January 02, 2001, 1:32 PM — A self-vaccinating Internet, microelectronic devices tiny enough to be injected into your bloodstream, atomic Velcro -- sound like science fiction? Try science fact. Researchers have made significant breakthroughs on all three in the past year, and envision them changing the complexion of your infrastructure in three, 10 or 20 years.
Consider the "self-healing" network being built by engineers at IBM's T.J. Watson Research Center in Yorktown Heights, N.Y. Modeled after the human immune system, this is the likely future of virus protection and intrusion detection. Vulnerable end-user nodes at every company connected to the Internet are inoculated with antivirus code. When the code detects viruslike activity, it alerts a central agency computer -- a mainframe-type system likened to a doctor by Arvind Krishna, director of IBM's Foundations of Internet Research. That computer analyzes the virus, identifies its unique traits or signature, and promptly notifies all PCs on the self-healing network to block that signature. From discovery to fix in minutes.
Krishna thinks this immune system could eventually operate by identifying what each program should do -- rather than identifying acts that should not be allowed. If software publishers included affidavits of authorized outputs, the immune system could block activities that didn't conform to declared outputs.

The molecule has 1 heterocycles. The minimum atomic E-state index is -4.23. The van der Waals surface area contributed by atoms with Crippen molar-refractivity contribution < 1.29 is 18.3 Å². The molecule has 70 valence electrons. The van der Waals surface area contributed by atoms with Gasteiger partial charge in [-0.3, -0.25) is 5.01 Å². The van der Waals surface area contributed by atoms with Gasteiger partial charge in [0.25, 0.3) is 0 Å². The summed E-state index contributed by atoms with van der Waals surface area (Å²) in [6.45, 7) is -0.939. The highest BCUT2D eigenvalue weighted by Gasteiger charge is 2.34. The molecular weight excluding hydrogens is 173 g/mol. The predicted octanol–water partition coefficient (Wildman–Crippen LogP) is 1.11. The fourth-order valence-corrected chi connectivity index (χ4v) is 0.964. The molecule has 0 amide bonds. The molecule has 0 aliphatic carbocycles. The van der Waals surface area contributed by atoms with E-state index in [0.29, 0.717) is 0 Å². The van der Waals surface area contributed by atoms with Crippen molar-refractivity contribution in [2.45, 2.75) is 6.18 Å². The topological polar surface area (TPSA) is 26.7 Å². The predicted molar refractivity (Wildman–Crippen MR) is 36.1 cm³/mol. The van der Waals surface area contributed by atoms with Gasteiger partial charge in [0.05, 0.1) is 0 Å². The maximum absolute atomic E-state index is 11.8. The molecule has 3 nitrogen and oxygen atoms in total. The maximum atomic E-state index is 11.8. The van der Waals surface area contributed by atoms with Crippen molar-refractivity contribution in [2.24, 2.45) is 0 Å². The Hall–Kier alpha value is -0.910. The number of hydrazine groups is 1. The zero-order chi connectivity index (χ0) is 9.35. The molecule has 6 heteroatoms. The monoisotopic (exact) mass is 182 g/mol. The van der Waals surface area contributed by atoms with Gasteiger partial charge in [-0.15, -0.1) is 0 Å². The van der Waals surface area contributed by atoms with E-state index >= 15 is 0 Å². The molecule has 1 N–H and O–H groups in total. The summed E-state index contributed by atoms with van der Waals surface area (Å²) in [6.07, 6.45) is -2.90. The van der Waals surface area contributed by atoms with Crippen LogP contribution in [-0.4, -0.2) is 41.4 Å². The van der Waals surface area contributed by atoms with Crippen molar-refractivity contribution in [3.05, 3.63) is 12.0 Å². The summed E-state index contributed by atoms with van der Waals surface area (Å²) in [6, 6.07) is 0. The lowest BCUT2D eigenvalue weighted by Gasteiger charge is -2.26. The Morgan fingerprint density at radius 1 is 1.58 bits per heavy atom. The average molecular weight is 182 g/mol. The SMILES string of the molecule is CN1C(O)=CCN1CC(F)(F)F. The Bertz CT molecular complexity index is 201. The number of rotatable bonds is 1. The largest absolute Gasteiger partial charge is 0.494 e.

IBM's first-generation self-healing network is in beta trials with Symantec, which has added the first versions of IBM's inoculation code to Norton AntiVirus 7.0 Corporate Edition. The immune system's effectiveness hinges on mass subscription to a central "doctor" service, which would be provided by ISPs. At best, it'll be a few years before any immune system scales to Internet heights.
The self-healing network is part of IBM's $300 million, five-year project to develop technologies needed to support billions of users and trillions of devices on the Internet. The project includes improved versions of capacity on demand, content distribution and metered services.
As billions of users come online, the 'Net will need bigger pipes. That's one of the challenges researchers at Sandia National Laboratories are tackling through their work on MicroElectroMechanical Systems (MEMS), devices measuring only a few microns -- smaller than a dust mite. They're working in an area of MEMS known as LIGA, a German acronym that translates to lithographic electroplating molding, says Jill Hruby, deputy director of Sandia's Materials Engineering Sciences Center in Livermore, Calif. LIGA devices perform precise mechanical duties, such as holding optical fibers in place for accurate positioning.